In many ways, whatever was modeled to you as a child is often how you'll relate to others as an adult, Meredith Prescott, LCSW, a psychotherapist in NYC, tells Bustle. If your parents cheated on each other, she says, you may be more likely to expect the same in your own relationships. And the same is true if a past partner let you down, as that experience can be a very difficult one to overcome. Forshee echoes the importance of those formative moments: “Those experiences impact how we view the world, how we view our relationships, and how we interpret situations that we are exposed to in life. It's a filter that we have on that automatically creates trust issues in a situation where they may be none.”

How to stop worrying about it:

“Finding a couples therapist would be a great way to work through issues around cheating and betrayal,” Prescott says. You can go together, or find a therapist of your own to work through your past, so it no longer has a negative impact on your current relationship.

In addition to therapy, Forshee explains that you can work on some of the physical manifestations trust issues might be causing. “A lot of times when people have trust issues ... they also have an emotional response that's really distressing. And that emotional response usually leads to panic, increased heart rate, and a lot of anxiety.” She recommends strategies to help relax yourself, like diaphragmatic breathing or listening to a guided meditation on your phone, particularly ones that focus on progressive muscle relaxation.

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3. You Have An Anxious Attachment Style

If you’re constantly worried about your partner cheating, your attachment style may play a role. Attachment theory was first developed in the 1960s by psychologists John Bowlby and Mary Ainsworth. Your personal attachment style is determined by how your caregivers interacted with you while you were young. If you had a consistent, attentive and supportive caregiver growing up, you’re more likely to develop a secure attachment style. As an adult, you can give your partner space and freedom in a relationship without feeling like they’re going to leave.

On the other hand, if you grew up with a caregiver who was inconsistent or wasn’t responsive to your needs, you may develop an anxious attachment style. As relationship coach Julie Teffeteller tells Bustle, this type of attachment is characterized by a deep desire to be close to your partner constantly. You’re more likely to fear rejection and abandonment.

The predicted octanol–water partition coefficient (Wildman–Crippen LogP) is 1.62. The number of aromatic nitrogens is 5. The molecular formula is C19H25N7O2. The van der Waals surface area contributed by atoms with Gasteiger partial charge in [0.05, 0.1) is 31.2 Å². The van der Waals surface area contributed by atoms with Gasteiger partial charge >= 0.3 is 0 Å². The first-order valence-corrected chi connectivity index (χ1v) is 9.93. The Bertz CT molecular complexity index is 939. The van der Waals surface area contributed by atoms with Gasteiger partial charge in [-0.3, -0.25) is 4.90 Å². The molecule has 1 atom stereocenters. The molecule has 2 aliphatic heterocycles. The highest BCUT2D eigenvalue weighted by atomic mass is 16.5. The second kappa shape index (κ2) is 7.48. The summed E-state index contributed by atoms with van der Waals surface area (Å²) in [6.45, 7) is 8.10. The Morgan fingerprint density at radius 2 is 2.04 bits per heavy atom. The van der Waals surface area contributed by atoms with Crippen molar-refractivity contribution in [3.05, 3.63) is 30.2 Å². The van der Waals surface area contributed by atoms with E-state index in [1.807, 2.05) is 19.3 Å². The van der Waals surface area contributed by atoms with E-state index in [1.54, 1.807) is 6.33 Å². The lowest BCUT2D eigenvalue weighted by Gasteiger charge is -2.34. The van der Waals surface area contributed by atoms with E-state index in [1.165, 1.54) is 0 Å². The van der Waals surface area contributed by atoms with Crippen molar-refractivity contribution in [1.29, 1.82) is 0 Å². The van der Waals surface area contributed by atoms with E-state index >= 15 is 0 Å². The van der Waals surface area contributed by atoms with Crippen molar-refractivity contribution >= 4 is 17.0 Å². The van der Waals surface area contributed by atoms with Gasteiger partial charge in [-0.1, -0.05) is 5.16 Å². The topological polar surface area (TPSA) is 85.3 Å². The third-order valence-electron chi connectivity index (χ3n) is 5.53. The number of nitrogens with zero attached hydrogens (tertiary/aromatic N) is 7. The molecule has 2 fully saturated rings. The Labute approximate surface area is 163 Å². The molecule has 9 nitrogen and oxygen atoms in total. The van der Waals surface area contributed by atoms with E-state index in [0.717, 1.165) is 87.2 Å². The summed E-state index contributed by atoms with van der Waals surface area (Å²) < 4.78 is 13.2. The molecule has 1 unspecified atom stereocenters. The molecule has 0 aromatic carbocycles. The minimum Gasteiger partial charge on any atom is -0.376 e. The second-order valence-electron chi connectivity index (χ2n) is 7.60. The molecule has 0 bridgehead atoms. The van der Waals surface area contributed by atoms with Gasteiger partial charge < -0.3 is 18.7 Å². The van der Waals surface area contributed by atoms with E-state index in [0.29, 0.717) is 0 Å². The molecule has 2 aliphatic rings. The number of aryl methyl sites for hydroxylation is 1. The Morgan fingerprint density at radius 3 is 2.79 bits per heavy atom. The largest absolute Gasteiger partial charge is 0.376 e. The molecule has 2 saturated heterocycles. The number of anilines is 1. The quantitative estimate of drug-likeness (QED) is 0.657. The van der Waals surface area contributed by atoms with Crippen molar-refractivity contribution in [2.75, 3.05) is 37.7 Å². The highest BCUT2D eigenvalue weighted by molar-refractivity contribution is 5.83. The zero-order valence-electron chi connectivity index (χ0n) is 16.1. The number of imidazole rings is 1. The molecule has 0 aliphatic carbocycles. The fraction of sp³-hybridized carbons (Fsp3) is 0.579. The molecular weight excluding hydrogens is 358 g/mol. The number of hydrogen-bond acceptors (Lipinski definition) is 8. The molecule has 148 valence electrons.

How to stop worrying:

“You can try to overcome relationship anxiety and anxious attachment by looking at your attachment history to understand the way you relate to others, communicating with your partner about your anxieties so they can be empathetic to your needs and concerns, and using mindfulness exercises to disconnect from future worries so you can fully enjoy living in the present with your partner,” Teffeteller says.

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4. You Don’t Feel Worthy of Love

If you don't have enough self-confidence to feel worthy of love, Golicic says, there's a greater chance you'll look for reasons to tell yourself that your relationship isn't working. This can stem from low self-esteem, as well as the three problems listed above.

When it comes to the connection between self-worth, trust, and cheating paranoia, Forshee explains a common thought process one might have: “If I don't love myself fully, because I don't believe that I'm capable of it, how could it be possible that someone could love me the way in which I cannot?” Believing you’re worthy of love therefore becomes a critical component in trusting someone else’s affections — and their fidelity.

How to stop worrying:

"Telling your partner about the work you need to do for yourself will let them know this is a past wound that you want to heal to have a better relationship," Golicic says. "It also helps to be vulnerable and share any insecurities you have in a relationship. Your partner may be able to help you work on that and feel more secure."

When it comes to working on your self-worth and self-confidence, there’s also lot you can do on your own that might gradually allay cheating fears over time, Forshee explains. “Go out there and be be productive. Do something that makes you feel good about your abilities, your skills, or your competence. Get a job or do some charity or volunteer work that makes you feel utilized,” she says. “Setting small goals for yourself over time and accomplishing them helps generate a more fulfilling sense of self worth.”

Whatever the root cause may be, if you find yourself always wondering, “Why am I so paranoid about my girlfriend cheating on me?” or, “Why do I always think my boyfriend is cheating?” it's always possible to reframe how you view yourself and the world.

Sure, sometimes the feeling your partner is cheating might stem from legitimate truths. But other times it's more about you and your perception of the situation. The important thing is to recognize your feelings, talk it out with your partner, and above all, trust yourself to find the truth behind the situation.


Neal, A. M. & Lemay E. P. (2017). The wandering eye perceives more threats: Projection of attraction to alternative partners predicts anger and negative behavior in romantic relationships. Journal of Social and Personal Relationships, Oct.10, pp. 1-19. DOI: 10.1177/0265407517734398


Susan Golicic, Ph.D., certified relationship coach and co-founder of Uninhibited Wellness

Dr. Paul DePompo, PsyD, ABPP, clinical psychologist and author of The Other Woman's Affair,

Emily Pfannenstiel, LPC, LMHC, therapist

Meredith Prescott, LCSW, a psychotherapist

Dr. Danielle Forshee, Psy.D, and licensed clinical social worker

Julie Teffeteller, relationship coach

Dr. Vanessa Milagros, PhD, licensed mental health counselor